Skip to main content

Video Usage May Drive U.S. Broadband Revolt


eMarketer reports that while most mainstream U.S. consumers may not care much about the broadband access speed that they have at home, they are very interested in continuing to gain access to the vast array of video content that's readily available to them via the public Internet.

The number of online video viewers continues to grow, while the number of videos viewed skyrockets. Nearly 183 million U.S. internet users watched an average of 186 videos per viewer during the month of May, for a total of 34 billion videos, according to comScore.

U.S. households are also becoming more networked, as consumers buy more and more internet-enabled consumer electronics (CE) devices. A joint report from In-Stat and Capgemini predicts that by 2013, nearly 57 million U.S. households will own these devices.

All that multimedia traffic requires an adequate broadband speed -- an area where the U.S. lags behind many other countries. According to a 2009 report from the Saïd Business School at the University of Oxford, the U.S. does not make the top 10 list of broadband leaders -- when measuring household penetration and quality of connection.

However, the Federal Communications Commission (FCC) determined that most adult broadband users are "fairly satisfied" with the speed of their home internet connections -- though four out of five could not say what that speed was exactly.

The FCC offers a free test for internet users to measure their connection speed at the broadband.gov website. Men apparently professed to be more knowledgeable: Just 71 percent admitted ignorance, compared with 90 percent of women.

Another survey from the Leichtman Research Group shows these findings are not a fluke: 77 percent of adults could not say what their home broadband connection speed was, or what it was supposed to be.

Yet 71 percent of respondents agreed they were "very satisfied" with whatever speed they were getting. In contrast, the FCC survey uncovered that only 50 percent were satisfied.

Clearly, a sudden rise in over-the-top video streaming demand could shift consumer perception, from passive acceptance to active indignation. As U.S. consumers view more and more HD-quality video -- and create their own video on HD camcorders -- they may quickly discover that their Internet service provider's current access speed is totally unacceptable.

Popular posts from this blog

Mobility-as-a-Service Creates Disruptive Travel Options

Building on significant advances in big data, analytics, and the Internet of Things (IoT), more innovative transit service offerings aim to increase public transport ridership and reduce emissions or congestion within metropolitan areas. By providing these services through smartphone apps, the transit services also significantly increase user convenience, providing information on different human mobility offerings -- including public transport, ridesharing, and autonomous vehicles. Mobility-as-a-Service Market Development According to the latest market study by Juniper Research, Mobility-as-a-Service (MaaS) subscribers will generate $53 billion in revenue for MaaS platform providers by 2027 -- that's rising from $5.3 billion in 2021. Let's start with a basic definition. MaaS is the provision of multi-modal end-to-end travel services through single platforms, by which users can determine an optimal route and price. The study identified a monthly subscription model as key to incr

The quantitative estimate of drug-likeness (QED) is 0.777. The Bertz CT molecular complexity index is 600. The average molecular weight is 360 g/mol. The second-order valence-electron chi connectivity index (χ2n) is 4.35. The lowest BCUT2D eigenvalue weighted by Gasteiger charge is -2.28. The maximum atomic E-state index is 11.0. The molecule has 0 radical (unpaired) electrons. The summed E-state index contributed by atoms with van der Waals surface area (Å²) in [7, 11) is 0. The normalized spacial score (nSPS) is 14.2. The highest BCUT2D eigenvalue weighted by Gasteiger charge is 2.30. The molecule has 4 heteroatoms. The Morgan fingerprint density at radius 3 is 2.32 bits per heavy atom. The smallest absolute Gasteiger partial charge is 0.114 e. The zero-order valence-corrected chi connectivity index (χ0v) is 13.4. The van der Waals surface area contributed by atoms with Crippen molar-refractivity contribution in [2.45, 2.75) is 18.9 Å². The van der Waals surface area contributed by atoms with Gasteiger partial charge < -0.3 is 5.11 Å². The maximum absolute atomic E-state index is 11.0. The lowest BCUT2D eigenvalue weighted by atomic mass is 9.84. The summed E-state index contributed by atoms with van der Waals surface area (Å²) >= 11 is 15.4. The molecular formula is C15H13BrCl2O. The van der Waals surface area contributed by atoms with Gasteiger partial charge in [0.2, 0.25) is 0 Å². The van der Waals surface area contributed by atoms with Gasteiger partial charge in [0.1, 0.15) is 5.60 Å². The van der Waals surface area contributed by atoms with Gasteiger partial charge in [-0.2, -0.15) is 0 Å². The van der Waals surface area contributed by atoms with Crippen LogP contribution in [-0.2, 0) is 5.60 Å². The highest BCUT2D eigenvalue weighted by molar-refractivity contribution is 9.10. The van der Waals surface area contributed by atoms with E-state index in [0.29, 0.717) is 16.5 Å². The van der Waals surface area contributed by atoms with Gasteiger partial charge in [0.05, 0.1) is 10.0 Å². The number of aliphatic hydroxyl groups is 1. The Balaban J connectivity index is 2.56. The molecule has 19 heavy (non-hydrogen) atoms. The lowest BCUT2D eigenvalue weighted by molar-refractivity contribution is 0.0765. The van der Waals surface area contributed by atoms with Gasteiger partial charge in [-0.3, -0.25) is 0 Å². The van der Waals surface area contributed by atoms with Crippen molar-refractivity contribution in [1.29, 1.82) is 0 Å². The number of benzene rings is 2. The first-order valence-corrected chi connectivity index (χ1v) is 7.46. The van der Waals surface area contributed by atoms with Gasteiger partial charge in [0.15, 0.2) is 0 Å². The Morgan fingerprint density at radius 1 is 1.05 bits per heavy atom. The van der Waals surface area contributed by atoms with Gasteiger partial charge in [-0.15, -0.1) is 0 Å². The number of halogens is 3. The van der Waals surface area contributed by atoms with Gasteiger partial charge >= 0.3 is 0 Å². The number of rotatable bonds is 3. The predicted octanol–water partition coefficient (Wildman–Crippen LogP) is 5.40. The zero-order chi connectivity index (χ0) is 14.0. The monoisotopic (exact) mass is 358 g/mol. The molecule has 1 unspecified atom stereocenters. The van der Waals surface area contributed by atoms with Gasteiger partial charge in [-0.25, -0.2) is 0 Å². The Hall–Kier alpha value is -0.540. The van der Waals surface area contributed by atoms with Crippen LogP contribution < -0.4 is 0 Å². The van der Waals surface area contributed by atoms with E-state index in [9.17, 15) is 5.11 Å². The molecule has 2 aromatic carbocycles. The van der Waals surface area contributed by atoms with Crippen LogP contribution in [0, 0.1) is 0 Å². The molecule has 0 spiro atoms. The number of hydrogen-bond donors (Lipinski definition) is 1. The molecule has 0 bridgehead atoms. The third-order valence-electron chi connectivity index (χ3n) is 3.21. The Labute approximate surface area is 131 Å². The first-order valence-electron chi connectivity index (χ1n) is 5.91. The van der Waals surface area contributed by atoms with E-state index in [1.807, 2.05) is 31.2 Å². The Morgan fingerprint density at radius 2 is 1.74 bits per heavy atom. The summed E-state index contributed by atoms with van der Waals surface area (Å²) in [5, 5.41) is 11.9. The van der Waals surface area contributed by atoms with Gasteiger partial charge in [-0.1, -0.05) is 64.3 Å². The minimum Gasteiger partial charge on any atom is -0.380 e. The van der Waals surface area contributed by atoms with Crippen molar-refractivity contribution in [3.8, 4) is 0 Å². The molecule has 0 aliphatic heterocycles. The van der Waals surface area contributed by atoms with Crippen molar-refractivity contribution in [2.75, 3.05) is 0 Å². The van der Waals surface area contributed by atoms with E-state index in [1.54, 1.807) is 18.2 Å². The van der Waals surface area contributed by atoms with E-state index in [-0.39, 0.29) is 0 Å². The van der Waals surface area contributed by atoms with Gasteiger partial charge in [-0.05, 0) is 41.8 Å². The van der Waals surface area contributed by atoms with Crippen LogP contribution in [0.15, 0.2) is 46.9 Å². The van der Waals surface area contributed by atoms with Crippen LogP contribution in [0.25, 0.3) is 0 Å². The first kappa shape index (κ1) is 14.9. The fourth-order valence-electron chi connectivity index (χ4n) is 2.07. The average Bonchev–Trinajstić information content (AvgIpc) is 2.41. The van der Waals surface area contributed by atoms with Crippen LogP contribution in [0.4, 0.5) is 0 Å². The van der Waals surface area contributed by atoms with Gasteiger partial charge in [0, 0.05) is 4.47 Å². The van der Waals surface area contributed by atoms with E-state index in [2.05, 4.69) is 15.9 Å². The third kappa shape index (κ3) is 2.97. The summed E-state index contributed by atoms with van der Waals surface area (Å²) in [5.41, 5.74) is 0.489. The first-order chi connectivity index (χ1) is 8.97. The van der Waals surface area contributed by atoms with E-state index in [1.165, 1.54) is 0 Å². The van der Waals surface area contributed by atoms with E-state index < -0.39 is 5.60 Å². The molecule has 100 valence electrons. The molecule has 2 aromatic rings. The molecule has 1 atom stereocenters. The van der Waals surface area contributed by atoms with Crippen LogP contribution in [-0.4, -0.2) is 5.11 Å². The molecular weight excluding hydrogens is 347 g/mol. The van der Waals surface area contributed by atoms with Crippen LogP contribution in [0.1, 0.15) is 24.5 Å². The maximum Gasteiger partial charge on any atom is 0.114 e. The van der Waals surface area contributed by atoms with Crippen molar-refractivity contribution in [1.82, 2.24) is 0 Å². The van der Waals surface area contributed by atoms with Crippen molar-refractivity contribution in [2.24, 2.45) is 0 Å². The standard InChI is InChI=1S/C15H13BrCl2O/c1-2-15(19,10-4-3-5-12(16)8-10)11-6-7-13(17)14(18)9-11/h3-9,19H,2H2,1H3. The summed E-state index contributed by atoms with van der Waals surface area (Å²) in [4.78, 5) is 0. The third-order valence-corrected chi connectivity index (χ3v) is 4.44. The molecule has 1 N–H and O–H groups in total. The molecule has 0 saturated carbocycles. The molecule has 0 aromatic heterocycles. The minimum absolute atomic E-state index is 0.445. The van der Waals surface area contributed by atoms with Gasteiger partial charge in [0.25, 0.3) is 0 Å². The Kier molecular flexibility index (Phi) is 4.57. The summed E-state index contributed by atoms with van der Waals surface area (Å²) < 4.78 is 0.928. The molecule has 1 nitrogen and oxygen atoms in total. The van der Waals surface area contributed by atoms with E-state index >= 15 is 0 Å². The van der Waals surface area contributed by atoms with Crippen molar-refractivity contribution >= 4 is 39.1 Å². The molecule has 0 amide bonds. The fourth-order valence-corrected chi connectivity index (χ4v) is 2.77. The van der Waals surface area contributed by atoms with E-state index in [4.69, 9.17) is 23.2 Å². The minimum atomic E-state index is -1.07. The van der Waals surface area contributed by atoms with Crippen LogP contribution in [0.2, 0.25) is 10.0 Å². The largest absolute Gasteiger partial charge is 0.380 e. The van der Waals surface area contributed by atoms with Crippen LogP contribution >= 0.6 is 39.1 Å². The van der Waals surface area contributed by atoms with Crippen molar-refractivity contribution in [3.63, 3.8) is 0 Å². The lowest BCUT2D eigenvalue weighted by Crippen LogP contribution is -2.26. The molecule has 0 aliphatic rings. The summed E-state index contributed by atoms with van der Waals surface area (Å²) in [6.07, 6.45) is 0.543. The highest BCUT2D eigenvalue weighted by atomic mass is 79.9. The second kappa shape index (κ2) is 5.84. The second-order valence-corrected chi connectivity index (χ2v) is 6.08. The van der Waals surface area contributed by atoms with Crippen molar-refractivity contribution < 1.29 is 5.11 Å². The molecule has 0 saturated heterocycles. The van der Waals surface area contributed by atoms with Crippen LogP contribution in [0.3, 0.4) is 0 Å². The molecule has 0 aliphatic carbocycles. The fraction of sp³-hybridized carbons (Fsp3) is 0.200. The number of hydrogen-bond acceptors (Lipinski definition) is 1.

Robocall Mitigation Solutions to Halt Criminal Threats

If you answer the phone and hear a recorded message instead of a live person, it's likely a robocall. A robocall is a phone call that uses a computerized autodialer to deliver a pre-recorded message. In 2020, the U.S. Federal Trade Commission (FTC) received 2.8 million consumer complaints about robocalls. Offering solutions to robocalling and associated fraudulent business practices, computerized mitigation platforms are an integral part of the solution. Platforms that are focused on actionable systems to disrupt unsolicited and potentially criminal phone calls help telecom service providers and industry regulators. Issues of whether one-size-fits-all developments are sufficient to be effective across the spectrum need to be addressed, and whether a single telecom network operator working unilaterally with a third-party platform could compromise desired or mandatory industry-wide standards. Robocall Mitigation Market Development According to the latest worldwide market study by Jun

Secure Digital Workspace Apps Enable the Future Enterprise

In early 2020, as the world responded to the COVID-19 pandemic disruption, many organizations were forced to rapidly transform their communications networks and IT infrastructure to support an unprecedented shift to remote work. Before the pandemic, approximately 38 percent of employees were remote full-time or had a flexible work arrangement where they split time between home and office locations. During the pandemic, the percentage of remote workers that CIOs had to support reached almost 72 percent. Future Enterprise Technology Market Development Enterprise leaders have been forced to adapt to a new state, shifting from traditional office-based operations to distributed workforce environments that must still provide the same level of connectivity, security, and efficiency across the organization. According to the latest worldwide market study by International Data Corporation (IDC), addressing connectivity across geographies and transforming networks to become more virtual and agile